An application for Probate involves lodging an application with the probate court for an incredibly significant legal document which is known as a Grant of Representation. The Grant of Representation can exist in different forms depending upon if there is a valid Will ( a Will which conforms to the correct legal formalities). If there is a valid Will the executor will need to apply for a Grant of Probate, via lodging the application and required documents with the Probate Registry (Probate Court). Alternatively, under prescribed circumstances where there is no Valid Will, the individual must apply and obtain the Grant of Letters of Administration. The Grant of Probate/ Grant of letters of Administration is required to administer the estate in certain prescribed forms e.g. sell a property, transfer assets, collect funds owed under a life insurance policy etc.

Grant of Representation

  • Personal Representative, that is, the executor, administrator or are you the next of kin of a deceased person’s estate? We understand that an expert Solicitor can help reduce the stress during a difficult period of loss. Perhaps you are unsure of the Probate process and need to instruct a qualified professional to either step in and carry out the work on your behalf or perhaps you need to instruct an expert to help you with different aspects of the probate process. Whatever the nature of your requirements we can offer you a full range of probate services designed to meet your individual requirements and personal circumstances.
  • Executors and Administrators hold the responsibility to administer the deceased’s estate in a prescribe form. Personal Representatives is the collective term used to describe such individuals. Further, it is essential to recognise the different types of Personal Representatives, as they are appointed differently.Executor: Executor is a person chosen to administer the estate by a deceased person. The   executor is a person named in the Will and is a person believed to be suitable to carry out the deceased wishes.
  • Administrator: An administrator is a person appointed by the court to deal with the estate. An administrator can be appointed by the court under different circumstances. The court will appoint an administrator if there is a Will but no executor was appointed, or if the executor is deceased or unwilling to act or is not capable of acting. Alternatively, an administrator may be appointed by the court if there was no valid Will (there was intestacy) when the deceased died.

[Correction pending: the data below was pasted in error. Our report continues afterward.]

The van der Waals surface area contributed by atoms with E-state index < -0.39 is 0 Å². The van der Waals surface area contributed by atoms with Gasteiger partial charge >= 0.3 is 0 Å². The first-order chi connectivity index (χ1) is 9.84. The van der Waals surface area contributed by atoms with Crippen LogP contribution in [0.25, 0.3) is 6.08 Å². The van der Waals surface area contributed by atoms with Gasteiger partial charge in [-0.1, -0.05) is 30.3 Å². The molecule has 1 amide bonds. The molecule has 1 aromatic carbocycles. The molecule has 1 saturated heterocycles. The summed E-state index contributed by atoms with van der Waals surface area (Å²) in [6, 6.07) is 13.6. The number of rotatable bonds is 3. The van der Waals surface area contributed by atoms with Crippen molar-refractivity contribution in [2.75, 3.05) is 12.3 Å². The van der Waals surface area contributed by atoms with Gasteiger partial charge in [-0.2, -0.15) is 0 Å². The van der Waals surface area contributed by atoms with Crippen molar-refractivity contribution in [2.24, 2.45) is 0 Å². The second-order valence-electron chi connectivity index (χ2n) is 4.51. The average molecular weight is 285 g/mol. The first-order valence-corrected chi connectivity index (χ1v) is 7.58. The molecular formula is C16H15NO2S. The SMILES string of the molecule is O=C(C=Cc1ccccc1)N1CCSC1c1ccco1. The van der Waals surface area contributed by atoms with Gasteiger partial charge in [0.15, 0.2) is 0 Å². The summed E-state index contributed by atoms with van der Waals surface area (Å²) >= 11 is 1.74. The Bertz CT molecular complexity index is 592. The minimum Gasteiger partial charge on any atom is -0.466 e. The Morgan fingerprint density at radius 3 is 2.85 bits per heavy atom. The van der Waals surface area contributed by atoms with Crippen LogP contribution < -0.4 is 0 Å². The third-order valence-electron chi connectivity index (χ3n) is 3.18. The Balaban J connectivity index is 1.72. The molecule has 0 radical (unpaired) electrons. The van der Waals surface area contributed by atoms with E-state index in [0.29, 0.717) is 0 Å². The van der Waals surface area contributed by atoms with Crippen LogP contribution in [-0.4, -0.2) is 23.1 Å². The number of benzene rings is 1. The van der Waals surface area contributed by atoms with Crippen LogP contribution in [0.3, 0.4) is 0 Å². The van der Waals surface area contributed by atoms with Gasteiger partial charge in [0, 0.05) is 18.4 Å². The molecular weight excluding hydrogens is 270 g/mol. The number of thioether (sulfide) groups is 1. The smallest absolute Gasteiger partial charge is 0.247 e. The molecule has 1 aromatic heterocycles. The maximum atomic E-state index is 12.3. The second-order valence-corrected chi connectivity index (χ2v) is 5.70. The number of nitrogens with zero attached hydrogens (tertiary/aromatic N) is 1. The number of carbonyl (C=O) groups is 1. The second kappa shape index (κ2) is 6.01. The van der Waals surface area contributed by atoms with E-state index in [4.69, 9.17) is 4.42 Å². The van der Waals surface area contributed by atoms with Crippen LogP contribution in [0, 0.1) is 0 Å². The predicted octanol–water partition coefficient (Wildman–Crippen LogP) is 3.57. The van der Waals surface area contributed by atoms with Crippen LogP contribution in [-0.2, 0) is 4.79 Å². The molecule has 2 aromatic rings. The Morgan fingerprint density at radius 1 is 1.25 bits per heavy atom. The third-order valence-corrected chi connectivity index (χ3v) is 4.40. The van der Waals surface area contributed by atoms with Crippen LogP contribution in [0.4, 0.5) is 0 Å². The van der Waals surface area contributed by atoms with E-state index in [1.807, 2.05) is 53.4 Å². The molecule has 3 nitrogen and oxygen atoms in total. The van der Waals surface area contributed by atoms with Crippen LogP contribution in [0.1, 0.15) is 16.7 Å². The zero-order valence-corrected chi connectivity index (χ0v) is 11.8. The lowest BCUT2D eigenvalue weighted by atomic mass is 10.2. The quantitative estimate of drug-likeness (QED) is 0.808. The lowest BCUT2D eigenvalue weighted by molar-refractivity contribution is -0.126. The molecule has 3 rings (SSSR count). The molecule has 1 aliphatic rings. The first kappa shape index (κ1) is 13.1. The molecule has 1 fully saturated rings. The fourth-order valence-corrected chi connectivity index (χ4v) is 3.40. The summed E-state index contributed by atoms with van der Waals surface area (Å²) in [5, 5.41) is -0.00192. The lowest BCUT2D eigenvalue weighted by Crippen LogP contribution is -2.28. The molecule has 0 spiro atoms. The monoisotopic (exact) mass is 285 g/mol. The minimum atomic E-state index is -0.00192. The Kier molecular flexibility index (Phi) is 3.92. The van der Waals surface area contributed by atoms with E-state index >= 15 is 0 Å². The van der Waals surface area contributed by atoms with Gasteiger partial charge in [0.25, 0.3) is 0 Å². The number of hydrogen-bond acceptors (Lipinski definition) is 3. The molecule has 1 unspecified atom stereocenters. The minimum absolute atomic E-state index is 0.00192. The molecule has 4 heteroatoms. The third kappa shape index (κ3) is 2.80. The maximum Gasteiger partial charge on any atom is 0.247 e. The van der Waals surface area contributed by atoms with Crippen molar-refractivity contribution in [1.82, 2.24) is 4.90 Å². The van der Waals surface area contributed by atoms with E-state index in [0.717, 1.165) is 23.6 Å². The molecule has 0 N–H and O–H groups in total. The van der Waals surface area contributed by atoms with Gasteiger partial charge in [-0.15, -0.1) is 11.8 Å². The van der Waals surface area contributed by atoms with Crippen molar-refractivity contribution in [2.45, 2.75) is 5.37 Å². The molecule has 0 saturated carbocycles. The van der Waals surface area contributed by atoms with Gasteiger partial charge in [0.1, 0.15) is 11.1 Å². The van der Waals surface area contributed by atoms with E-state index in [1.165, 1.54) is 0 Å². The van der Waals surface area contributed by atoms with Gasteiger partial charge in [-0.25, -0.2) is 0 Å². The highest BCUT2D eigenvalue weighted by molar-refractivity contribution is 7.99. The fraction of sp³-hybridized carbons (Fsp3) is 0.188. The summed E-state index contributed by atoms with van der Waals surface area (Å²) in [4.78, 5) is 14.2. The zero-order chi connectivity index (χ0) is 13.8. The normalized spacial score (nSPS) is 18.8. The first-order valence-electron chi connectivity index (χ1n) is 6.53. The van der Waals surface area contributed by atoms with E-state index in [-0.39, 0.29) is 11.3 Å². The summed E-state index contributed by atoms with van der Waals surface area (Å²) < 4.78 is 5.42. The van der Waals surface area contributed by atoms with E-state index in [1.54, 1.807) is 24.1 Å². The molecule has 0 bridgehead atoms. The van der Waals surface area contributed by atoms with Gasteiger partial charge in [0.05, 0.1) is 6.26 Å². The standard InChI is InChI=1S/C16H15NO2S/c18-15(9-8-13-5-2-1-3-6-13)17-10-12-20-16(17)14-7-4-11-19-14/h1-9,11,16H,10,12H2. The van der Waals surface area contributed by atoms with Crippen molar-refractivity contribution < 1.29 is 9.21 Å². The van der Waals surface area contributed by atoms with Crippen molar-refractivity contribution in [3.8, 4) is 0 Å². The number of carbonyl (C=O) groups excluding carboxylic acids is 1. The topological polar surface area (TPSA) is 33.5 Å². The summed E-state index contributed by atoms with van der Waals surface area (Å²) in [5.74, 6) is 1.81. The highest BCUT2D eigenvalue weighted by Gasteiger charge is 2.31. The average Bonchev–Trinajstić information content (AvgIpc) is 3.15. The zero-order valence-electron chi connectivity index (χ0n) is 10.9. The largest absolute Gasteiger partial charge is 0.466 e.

• Next of kin: This is closest living biological relative. The next of kin is determined in a certain hierarchal order in accordance to the rules of intestacy. A person who has died without a valid Will, is known as a person who has died intestate. The intestacy rules will determine who benefits from the estate. Due to the Rules of Intestacy being highly complex, it can be a challenging task to identify the correct beneficiaries. Further, any person identified as the Personal Representative of the estate must be aware that any breach of their duty owed as a Personal Representative may result in them being held personally financially liable for any errors made when administering the estate. Subsequently, in the event that there is no valid Will, it may be even more appropriate to appoint a probate professional to reduce the risk of any error being made and to ensure the correct beneficiaries of the estate receive their inheritance.
Our probate specialists can complete the following for you:
  • We can assist you in applying for a Grant of Representation (Grant of Probate/ Grant of Letters of Administration).
  • Collect funds owed to the estate by lodging the required documentation with financial institutions.
  • Calculate gross value of the estate for probate and inheritance tax purposes.
  • Prepare estate accounts.
  • Record any gifts made in the last 7 years before death.
  • Provide post-death tax planning to reduce capital gains and inheritance tax liability.
  • Pay any debts owed to creditors or taxed owed.
  • Sell or transfer estate property accordingly.
  • Distribute the net proceeds from the estate accordingly to the beneficiaries fo the estate\, as determined by the Will or Rules of Intestacy.
  • Close bank accounts.